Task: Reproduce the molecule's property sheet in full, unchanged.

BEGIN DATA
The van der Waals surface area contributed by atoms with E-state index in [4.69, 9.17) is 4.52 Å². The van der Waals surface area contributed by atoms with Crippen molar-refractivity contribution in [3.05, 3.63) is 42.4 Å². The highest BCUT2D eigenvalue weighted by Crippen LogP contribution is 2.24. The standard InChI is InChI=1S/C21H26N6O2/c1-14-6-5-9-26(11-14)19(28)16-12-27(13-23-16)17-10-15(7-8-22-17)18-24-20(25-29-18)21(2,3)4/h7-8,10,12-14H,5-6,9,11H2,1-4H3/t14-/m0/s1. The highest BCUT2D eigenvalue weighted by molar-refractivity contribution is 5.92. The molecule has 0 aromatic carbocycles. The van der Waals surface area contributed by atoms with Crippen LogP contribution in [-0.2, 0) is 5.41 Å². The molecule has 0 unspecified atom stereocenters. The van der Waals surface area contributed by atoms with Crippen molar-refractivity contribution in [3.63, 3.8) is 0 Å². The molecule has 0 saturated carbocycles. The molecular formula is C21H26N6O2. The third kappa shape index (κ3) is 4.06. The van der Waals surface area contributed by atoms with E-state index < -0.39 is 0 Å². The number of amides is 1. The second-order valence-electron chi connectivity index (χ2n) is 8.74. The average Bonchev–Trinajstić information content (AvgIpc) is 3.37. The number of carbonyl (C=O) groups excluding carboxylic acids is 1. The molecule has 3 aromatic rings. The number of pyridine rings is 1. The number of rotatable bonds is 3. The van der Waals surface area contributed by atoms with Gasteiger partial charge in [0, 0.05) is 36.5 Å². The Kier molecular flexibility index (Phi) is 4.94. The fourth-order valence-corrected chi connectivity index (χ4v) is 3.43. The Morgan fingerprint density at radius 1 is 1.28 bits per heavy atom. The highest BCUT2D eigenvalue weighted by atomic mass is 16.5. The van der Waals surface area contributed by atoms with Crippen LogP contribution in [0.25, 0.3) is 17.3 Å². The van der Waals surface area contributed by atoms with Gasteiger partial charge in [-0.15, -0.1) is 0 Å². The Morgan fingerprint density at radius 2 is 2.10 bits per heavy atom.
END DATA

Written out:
The van der Waals surface area contributed by atoms with E-state index in [4.69, 9.17) is 4.52 Å². The van der Waals surface area contributed by atoms with Crippen molar-refractivity contribution in [3.05, 3.63) is 42.4 Å². The highest BCUT2D eigenvalue weighted by Crippen LogP contribution is 2.24. The standard InChI is InChI=1S/C21H26N6O2/c1-14-6-5-9-26(11-14)19(28)16-12-27(13-23-16)17-10-15(7-8-22-17)18-24-20(25-29-18)21(2,3)4/h7-8,10,12-14H,5-6,9,11H2,1-4H3/t14-/m0/s1. The highest BCUT2D eigenvalue weighted by molar-refractivity contribution is 5.92. The molecule has 0 aromatic carbocycles. The van der Waals surface area contributed by atoms with Crippen LogP contribution in [-0.2, 0) is 5.41 Å². The molecule has 0 unspecified atom stereocenters. The van der Waals surface area contributed by atoms with Crippen molar-refractivity contribution in [3.63, 3.8) is 0 Å². The molecule has 0 saturated carbocycles. The molecular formula is C21H26N6O2. The third kappa shape index (κ3) is 4.06. The van der Waals surface area contributed by atoms with E-state index < -0.39 is 0 Å². The number of amides is 1. The second-order valence-electron chi connectivity index (χ2n) is 8.74. The average Bonchev–Trinajstić information content (AvgIpc) is 3.37. The number of carbonyl (C=O) groups excluding carboxylic acids is 1. The molecule has 3 aromatic rings. The number of pyridine rings is 1. The number of rotatable bonds is 3. The van der Waals surface area contributed by atoms with Gasteiger partial charge in [0, 0.05) is 36.5 Å². The Kier molecular flexibility index (Phi) is 4.94. The fourth-order valence-corrected chi connectivity index (χ4v) is 3.43. The Morgan fingerprint density at radius 1 is 1.28 bits per heavy atom. The highest BCUT2D eigenvalue weighted by atomic mass is 16.5. The van der Waals surface area contributed by atoms with Crippen LogP contribution in [0.25, 0.3) is 17.3 Å². The van der Waals surface area contributed by atoms with Gasteiger partial charge in [-0.15, -0.1) is 0 Å². The Morgan fingerprint density at radius 2 is 2.10 bits per heavy atom.